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AIOps Takes Center Stage in IT Management Arsenal

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As compared with traditional monitoring and management solutions, AIOps provides insights instead of the human user looking at data and then sorting out what is going on.

AIOps is displacing traditional approaches to IT management that rely solely on monitoring and alerting. The move to AIOps is needed because of the complexity and dynamic nature of modern infrastructures.

Until recently, network infrastructures were relatively static. Physical boundaries separated the corporate network that contained most end-user applications, data, and services. Thus, from a network perspective, if the network devices were up and pushing packets, relatively little added visibility was required. SNMP, ping, traceroute, and Syslog reporting was all that was needed.

The use of cloud-based resources (applications, compute power, infrastructure, and more) makes network management more challenging. Visibility gaps in network monitoring and alerting tools arise with networks now stretching into third-party managed infrastructure-as-a-service (IaaS) clouds and apps/data moving into platform-as-a-service (PaaS) and SaaS environments.

While more monitoring and alerting capabilities are great, they can add to the workload of an already busy network administrator. That is why the industry is undergoing a shift away from separate network, application, and device monitoring tools towards artificial intelligence (AI) for IT operations (AIOps).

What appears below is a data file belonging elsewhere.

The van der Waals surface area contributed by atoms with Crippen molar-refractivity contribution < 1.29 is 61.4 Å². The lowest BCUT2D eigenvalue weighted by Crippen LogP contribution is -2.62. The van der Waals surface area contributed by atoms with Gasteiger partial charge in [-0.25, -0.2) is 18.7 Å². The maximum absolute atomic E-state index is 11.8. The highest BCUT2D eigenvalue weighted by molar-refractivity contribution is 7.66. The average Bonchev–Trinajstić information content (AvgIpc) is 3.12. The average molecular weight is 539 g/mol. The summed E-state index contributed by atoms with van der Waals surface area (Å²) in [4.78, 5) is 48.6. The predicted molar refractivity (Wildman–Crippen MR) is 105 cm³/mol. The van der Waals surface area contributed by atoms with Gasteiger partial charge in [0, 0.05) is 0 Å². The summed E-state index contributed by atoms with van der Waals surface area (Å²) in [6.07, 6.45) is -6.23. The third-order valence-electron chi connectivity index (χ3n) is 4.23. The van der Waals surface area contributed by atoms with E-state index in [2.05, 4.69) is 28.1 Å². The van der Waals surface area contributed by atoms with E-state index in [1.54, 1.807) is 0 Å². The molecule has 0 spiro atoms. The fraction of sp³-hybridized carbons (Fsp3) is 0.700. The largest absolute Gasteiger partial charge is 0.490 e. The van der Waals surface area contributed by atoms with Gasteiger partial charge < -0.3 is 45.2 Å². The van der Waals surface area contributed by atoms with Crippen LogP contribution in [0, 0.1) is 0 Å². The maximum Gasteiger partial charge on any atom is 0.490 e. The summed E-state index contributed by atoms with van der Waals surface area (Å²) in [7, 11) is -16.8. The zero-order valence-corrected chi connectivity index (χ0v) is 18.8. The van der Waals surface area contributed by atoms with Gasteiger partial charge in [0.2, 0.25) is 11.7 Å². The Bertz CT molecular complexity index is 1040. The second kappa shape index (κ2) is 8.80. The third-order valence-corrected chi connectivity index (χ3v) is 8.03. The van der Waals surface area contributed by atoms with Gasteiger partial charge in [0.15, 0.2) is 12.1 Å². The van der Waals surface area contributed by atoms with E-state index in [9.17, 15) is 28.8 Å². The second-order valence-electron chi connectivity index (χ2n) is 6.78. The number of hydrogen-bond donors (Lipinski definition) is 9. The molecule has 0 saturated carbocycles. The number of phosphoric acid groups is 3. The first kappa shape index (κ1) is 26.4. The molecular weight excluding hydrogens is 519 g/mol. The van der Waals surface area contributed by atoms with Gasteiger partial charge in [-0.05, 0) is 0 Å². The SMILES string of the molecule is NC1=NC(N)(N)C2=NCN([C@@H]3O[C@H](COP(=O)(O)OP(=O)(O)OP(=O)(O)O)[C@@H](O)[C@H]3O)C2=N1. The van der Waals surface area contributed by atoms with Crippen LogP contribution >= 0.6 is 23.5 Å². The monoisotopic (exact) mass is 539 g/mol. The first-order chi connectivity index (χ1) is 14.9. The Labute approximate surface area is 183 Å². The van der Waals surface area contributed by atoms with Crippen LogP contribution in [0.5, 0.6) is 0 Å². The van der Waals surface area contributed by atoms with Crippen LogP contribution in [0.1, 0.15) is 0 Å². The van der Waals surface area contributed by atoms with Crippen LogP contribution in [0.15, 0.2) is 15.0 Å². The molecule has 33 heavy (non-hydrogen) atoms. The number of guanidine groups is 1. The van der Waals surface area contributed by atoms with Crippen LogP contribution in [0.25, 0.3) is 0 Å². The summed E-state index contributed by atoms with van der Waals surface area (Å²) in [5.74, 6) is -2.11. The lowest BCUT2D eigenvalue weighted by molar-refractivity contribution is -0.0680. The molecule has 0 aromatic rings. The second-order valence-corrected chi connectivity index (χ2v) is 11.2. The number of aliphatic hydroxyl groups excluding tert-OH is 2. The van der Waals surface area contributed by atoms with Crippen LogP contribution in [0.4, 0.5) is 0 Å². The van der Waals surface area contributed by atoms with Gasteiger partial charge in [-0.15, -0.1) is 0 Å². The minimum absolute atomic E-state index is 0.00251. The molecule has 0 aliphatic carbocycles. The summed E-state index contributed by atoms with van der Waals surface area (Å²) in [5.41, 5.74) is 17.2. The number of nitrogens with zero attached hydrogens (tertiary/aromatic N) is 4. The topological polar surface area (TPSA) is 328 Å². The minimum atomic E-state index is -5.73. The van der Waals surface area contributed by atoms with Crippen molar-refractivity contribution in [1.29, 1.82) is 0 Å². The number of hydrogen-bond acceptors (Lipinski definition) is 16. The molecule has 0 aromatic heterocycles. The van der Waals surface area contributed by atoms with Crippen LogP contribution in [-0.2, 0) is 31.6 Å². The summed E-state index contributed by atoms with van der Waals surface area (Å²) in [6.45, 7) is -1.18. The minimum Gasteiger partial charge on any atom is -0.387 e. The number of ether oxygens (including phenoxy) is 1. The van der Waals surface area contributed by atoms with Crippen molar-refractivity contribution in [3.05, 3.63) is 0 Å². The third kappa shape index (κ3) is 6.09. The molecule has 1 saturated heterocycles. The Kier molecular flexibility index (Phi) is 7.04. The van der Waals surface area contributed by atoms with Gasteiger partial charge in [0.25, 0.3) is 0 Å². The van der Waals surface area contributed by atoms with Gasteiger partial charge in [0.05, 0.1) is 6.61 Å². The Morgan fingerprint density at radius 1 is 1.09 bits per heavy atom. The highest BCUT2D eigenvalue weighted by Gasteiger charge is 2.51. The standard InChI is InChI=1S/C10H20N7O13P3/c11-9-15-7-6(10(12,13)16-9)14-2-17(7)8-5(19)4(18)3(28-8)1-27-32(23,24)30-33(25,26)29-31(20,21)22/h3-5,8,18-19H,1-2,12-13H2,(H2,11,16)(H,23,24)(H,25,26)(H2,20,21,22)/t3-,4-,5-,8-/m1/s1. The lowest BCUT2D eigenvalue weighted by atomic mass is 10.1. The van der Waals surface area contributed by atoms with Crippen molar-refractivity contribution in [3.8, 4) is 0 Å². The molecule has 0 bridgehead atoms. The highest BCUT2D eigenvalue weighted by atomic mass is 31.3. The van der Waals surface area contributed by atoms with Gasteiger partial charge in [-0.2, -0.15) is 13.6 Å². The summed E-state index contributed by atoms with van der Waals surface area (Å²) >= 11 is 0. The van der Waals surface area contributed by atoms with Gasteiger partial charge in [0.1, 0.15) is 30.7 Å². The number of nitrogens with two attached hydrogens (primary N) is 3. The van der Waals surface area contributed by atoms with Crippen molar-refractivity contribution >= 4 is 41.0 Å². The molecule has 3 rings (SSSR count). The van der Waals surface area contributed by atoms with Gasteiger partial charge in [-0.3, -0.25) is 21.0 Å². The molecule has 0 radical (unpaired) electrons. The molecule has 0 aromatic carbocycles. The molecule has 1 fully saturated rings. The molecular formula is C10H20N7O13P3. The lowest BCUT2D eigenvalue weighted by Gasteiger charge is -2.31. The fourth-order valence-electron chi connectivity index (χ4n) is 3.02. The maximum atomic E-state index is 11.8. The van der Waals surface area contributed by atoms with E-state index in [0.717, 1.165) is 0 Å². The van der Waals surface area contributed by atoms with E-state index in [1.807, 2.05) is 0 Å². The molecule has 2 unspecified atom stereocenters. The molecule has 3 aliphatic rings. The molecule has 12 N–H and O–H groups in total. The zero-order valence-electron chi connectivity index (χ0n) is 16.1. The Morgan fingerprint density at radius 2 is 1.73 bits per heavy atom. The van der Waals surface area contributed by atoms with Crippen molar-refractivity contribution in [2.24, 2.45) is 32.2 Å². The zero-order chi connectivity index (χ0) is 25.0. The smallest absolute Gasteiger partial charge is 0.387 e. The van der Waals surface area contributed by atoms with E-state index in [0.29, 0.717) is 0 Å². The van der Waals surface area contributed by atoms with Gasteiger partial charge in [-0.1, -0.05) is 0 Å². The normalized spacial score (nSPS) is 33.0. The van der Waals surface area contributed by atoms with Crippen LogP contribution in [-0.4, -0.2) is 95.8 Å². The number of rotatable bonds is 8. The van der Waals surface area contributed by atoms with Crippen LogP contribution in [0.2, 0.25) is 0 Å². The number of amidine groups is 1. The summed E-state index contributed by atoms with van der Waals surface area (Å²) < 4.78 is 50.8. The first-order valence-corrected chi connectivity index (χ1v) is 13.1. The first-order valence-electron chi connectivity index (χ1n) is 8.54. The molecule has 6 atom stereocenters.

Benefits of AIOps

An AIOps platform should automate anomaly detection and cover a wide range of observability data. At a base level, an AIOps solution should automatically discover the relationships between status data and the business outcome. As compared with traditional monitoring and management solutions, AIOps should provide insights instead of the human user looking at data and then sorting out what is going on. A suitable platform should tell an IT manager that there is something that needs attention.

A solution that supports those capabilities can deliver a number of benefits, including:

  • Reduced downtime: AIOps should help guarantee the availability of services. It should catch more issues and catch them earlier, allowing changes to be made before there is an impact.
  • Reduced workload: A great benefit of the advanced correlation available with AIOps is a radical reduction in false alarms and elimination of noise. The wasted time chasing down pointless alerts kills SRE/DevOps/ITOps productivity. An AIOps solution should deliver a significant reduction in false alerts.
  • Reduced cost of ownership: With rules-based systems, IT staff was constantly tweaking the configuration of their monitoring systems. Every single change in an application infrastructure potentially required a change to the monitoring systems. AIOps removes that dependency. It is built with continuous change in mind.

A last word

AIOps platforms combine traditional monitoring tools with streaming telemetry and analyze all of it using AI. AI analyzes each data source and correlates multiple anomalies to automate the identification of problems while also providing detailed information on how to fix the issue. Thus, if an AIOps platform is properly implemented, not only does it provide more visibility into potential problems. It also eliminates many manual troubleshooting and remediation tasks.

Salvatore Salamone

About Salvatore Salamone

Salvatore Salamone is a physicist by training who has been writing about science and information technology for more than 30 years. During that time, he has been a senior or executive editor at many industry-leading publications including High Technology, Network World, Byte Magazine, Data Communications, LAN Times, InternetWeek, Bio-IT World, and Lightwave, The Journal of Fiber Optics. He also is the author of three business technology books.

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